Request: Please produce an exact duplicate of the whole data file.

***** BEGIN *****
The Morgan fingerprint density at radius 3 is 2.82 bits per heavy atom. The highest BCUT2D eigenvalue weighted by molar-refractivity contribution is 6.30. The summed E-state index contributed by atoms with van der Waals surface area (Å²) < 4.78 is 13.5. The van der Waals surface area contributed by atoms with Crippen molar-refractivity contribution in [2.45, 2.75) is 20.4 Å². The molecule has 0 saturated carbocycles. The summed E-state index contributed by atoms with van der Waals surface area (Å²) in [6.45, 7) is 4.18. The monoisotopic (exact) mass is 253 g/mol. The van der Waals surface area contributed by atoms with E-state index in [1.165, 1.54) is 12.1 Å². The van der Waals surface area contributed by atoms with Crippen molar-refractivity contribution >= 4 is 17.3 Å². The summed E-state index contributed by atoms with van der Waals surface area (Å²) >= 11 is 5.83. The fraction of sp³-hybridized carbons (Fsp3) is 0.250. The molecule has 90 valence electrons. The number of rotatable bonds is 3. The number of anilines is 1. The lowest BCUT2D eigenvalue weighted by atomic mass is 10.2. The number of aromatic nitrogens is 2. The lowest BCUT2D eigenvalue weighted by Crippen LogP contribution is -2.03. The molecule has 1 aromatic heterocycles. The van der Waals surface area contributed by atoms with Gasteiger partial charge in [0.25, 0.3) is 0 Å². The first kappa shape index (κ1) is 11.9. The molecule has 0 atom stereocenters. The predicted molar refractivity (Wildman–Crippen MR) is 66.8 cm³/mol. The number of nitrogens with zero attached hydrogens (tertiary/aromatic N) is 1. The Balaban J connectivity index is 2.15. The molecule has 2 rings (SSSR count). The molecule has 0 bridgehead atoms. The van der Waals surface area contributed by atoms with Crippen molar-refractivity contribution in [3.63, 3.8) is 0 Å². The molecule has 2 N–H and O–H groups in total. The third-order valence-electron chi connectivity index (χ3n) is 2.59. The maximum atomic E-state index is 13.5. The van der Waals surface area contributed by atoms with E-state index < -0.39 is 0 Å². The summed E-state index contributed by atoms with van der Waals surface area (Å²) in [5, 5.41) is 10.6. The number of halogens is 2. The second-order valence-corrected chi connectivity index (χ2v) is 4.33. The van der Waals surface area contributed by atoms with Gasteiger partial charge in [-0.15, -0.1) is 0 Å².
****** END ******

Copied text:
The Morgan fingerprint density at radius 3 is 2.82 bits per heavy atom. The highest BCUT2D eigenvalue weighted by molar-refractivity contribution is 6.30. The summed E-state index contributed by atoms with van der Waals surface area (Å²) < 4.78 is 13.5. The van der Waals surface area contributed by atoms with Crippen molar-refractivity contribution in [2.45, 2.75) is 20.4 Å². The molecule has 0 saturated carbocycles. The summed E-state index contributed by atoms with van der Waals surface area (Å²) in [6.45, 7) is 4.18. The monoisotopic (exact) mass is 253 g/mol. The van der Waals surface area contributed by atoms with E-state index in [1.165, 1.54) is 12.1 Å². The van der Waals surface area contributed by atoms with Crippen molar-refractivity contribution >= 4 is 17.3 Å². The summed E-state index contributed by atoms with van der Waals surface area (Å²) >= 11 is 5.83. The fraction of sp³-hybridized carbons (Fsp3) is 0.250. The molecule has 90 valence electrons. The number of rotatable bonds is 3. The number of anilines is 1. The lowest BCUT2D eigenvalue weighted by atomic mass is 10.2. The number of aromatic nitrogens is 2. The lowest BCUT2D eigenvalue weighted by Crippen LogP contribution is -2.03. The molecule has 1 aromatic heterocycles. The van der Waals surface area contributed by atoms with Gasteiger partial charge in [0.25, 0.3) is 0 Å². The first kappa shape index (κ1) is 11.9. The molecule has 0 atom stereocenters. The predicted molar refractivity (Wildman–Crippen MR) is 66.8 cm³/mol. The number of nitrogens with zero attached hydrogens (tertiary/aromatic N) is 1. The Balaban J connectivity index is 2.15. The molecule has 2 rings (SSSR count). The molecule has 0 bridgehead atoms. The van der Waals surface area contributed by atoms with Crippen molar-refractivity contribution in [3.63, 3.8) is 0 Å². The molecule has 2 N–H and O–H groups in total. The third-order valence-electron chi connectivity index (χ3n) is 2.59. The maximum atomic E-state index is 13.5. The van der Waals surface area contributed by atoms with E-state index < -0.39 is 0 Å². The summed E-state index contributed by atoms with van der Waals surface area (Å²) in [5, 5.41) is 10.6. The number of halogens is 2. The second-order valence-corrected chi connectivity index (χ2v) is 4.33. The van der Waals surface area contributed by atoms with Gasteiger partial charge in [-0.15, -0.1) is 0 Å².